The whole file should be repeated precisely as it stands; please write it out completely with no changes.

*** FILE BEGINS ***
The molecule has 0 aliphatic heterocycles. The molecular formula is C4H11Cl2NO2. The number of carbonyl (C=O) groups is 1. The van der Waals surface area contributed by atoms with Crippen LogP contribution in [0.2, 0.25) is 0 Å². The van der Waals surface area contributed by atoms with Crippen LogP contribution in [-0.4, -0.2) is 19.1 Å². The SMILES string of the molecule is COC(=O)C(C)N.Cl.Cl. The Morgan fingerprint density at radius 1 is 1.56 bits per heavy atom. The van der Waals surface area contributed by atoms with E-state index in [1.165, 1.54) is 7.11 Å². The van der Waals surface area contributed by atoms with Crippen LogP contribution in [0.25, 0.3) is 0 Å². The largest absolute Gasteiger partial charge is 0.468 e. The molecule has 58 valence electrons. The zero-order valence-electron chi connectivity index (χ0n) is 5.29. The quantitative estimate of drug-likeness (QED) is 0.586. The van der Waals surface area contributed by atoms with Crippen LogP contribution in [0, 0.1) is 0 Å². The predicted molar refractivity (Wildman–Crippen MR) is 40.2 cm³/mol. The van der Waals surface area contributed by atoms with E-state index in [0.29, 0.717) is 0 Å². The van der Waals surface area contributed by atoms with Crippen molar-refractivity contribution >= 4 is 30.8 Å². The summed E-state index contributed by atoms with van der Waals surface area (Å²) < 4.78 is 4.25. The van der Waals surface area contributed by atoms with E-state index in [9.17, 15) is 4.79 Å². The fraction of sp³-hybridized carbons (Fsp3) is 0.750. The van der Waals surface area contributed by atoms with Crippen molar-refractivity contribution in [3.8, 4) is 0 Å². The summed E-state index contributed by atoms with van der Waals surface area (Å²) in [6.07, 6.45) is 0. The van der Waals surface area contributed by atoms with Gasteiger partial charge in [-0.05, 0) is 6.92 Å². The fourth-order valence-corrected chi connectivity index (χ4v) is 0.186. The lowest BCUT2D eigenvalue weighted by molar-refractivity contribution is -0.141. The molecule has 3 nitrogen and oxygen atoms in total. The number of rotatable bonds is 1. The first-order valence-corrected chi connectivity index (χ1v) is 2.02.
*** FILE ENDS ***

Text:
The molecule has 0 aliphatic heterocycles. The molecular formula is C4H11Cl2NO2. The number of carbonyl (C=O) groups is 1. The van der Waals surface area contributed by atoms with Crippen LogP contribution in [0.2, 0.25) is 0 Å². The van der Waals surface area contributed by atoms with Crippen LogP contribution in [-0.4, -0.2) is 19.1 Å². The SMILES string of the molecule is COC(=O)C(C)N.Cl.Cl. The Morgan fingerprint density at radius 1 is 1.56 bits per heavy atom. The van der Waals surface area contributed by atoms with E-state index in [1.165, 1.54) is 7.11 Å². The van der Waals surface area contributed by atoms with Crippen LogP contribution in [0.25, 0.3) is 0 Å². The largest absolute Gasteiger partial charge is 0.468 e. The molecule has 58 valence electrons. The zero-order valence-electron chi connectivity index (χ0n) is 5.29. The quantitative estimate of drug-likeness (QED) is 0.586. The van der Waals surface area contributed by atoms with Crippen LogP contribution in [0, 0.1) is 0 Å². The predicted molar refractivity (Wildman–Crippen MR) is 40.2 cm³/mol. The van der Waals surface area contributed by atoms with E-state index in [0.29, 0.717) is 0 Å². The van der Waals surface area contributed by atoms with Crippen molar-refractivity contribution >= 4 is 30.8 Å². The summed E-state index contributed by atoms with van der Waals surface area (Å²) < 4.78 is 4.25. The van der Waals surface area contributed by atoms with E-state index in [9.17, 15) is 4.79 Å². The fraction of sp³-hybridized carbons (Fsp3) is 0.750. The van der Waals surface area contributed by atoms with Crippen molar-refractivity contribution in [3.8, 4) is 0 Å². The summed E-state index contributed by atoms with van der Waals surface area (Å²) in [6.07, 6.45) is 0. The van der Waals surface area contributed by atoms with Gasteiger partial charge in [-0.05, 0) is 6.92 Å². The fourth-order valence-corrected chi connectivity index (χ4v) is 0.186. The lowest BCUT2D eigenvalue weighted by molar-refractivity contribution is -0.141. The molecule has 3 nitrogen and oxygen atoms in total. The number of rotatable bonds is 1. The first-order valence-corrected chi connectivity index (χ1v) is 2.02.